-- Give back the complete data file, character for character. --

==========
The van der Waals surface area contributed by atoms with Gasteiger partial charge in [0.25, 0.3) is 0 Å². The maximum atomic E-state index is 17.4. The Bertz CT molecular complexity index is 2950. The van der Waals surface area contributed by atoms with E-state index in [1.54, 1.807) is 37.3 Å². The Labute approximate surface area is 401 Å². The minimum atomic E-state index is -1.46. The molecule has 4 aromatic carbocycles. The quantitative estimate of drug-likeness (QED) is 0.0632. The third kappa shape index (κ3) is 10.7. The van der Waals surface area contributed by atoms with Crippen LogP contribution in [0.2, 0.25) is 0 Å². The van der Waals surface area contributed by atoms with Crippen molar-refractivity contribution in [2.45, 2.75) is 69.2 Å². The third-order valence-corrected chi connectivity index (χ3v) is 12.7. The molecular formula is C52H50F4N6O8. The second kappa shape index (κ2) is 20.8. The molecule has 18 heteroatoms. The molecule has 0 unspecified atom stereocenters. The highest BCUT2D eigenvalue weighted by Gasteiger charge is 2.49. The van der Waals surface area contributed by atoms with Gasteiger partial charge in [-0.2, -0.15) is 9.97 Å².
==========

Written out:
The van der Waals surface area contributed by atoms with Gasteiger partial charge in [0.25, 0.3) is 0 Å². The maximum atomic E-state index is 17.4. The Bertz CT molecular complexity index is 2950. The van der Waals surface area contributed by atoms with E-state index in [1.54, 1.807) is 37.3 Å². The Labute approximate surface area is 401 Å². The minimum atomic E-state index is -1.46. The molecule has 4 aromatic carbocycles. The quantitative estimate of drug-likeness (QED) is 0.0632. The third kappa shape index (κ3) is 10.7. The van der Waals surface area contributed by atoms with Crippen LogP contribution in [0.2, 0.25) is 0 Å². The van der Waals surface area contributed by atoms with Crippen molar-refractivity contribution in [2.45, 2.75) is 69.2 Å². The third-order valence-corrected chi connectivity index (χ3v) is 12.7. The molecular formula is C52H50F4N6O8. The second kappa shape index (κ2) is 20.8. The molecule has 18 heteroatoms. The molecule has 0 unspecified atom stereocenters. The highest BCUT2D eigenvalue weighted by Gasteiger charge is 2.49. The van der Waals surface area contributed by atoms with Gasteiger partial charge in [-0.2, -0.15) is 9.97 Å².